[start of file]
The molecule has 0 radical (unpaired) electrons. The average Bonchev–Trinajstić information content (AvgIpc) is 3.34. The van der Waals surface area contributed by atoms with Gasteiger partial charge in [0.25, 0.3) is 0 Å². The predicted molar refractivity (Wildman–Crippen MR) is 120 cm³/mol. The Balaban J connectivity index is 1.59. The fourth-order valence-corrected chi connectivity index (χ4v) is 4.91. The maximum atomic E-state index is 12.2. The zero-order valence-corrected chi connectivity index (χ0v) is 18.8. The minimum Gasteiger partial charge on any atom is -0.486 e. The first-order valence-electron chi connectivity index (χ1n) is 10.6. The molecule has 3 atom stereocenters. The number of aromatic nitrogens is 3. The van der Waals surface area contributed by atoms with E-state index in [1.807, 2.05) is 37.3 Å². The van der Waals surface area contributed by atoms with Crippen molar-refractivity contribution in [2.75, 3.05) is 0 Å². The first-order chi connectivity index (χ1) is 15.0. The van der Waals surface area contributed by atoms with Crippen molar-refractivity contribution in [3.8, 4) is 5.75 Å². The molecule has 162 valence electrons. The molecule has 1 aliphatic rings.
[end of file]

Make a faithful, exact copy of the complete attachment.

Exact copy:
The molecule has 0 radical (unpaired) electrons. The average Bonchev–Trinajstić information content (AvgIpc) is 3.34. The van der Waals surface area contributed by atoms with Gasteiger partial charge in [0.25, 0.3) is 0 Å². The predicted molar refractivity (Wildman–Crippen MR) is 120 cm³/mol. The Balaban J connectivity index is 1.59. The fourth-order valence-corrected chi connectivity index (χ4v) is 4.91. The maximum atomic E-state index is 12.2. The zero-order valence-corrected chi connectivity index (χ0v) is 18.8. The minimum Gasteiger partial charge on any atom is -0.486 e. The first-order valence-electron chi connectivity index (χ1n) is 10.6. The molecule has 3 atom stereocenters. The number of aromatic nitrogens is 3. The van der Waals surface area contributed by atoms with E-state index in [1.807, 2.05) is 37.3 Å². The van der Waals surface area contributed by atoms with Crippen molar-refractivity contribution in [2.75, 3.05) is 0 Å². The first-order chi connectivity index (χ1) is 15.0. The van der Waals surface area contributed by atoms with Crippen molar-refractivity contribution in [3.8, 4) is 5.75 Å². The molecule has 162 valence electrons. The molecule has 1 aliphatic rings.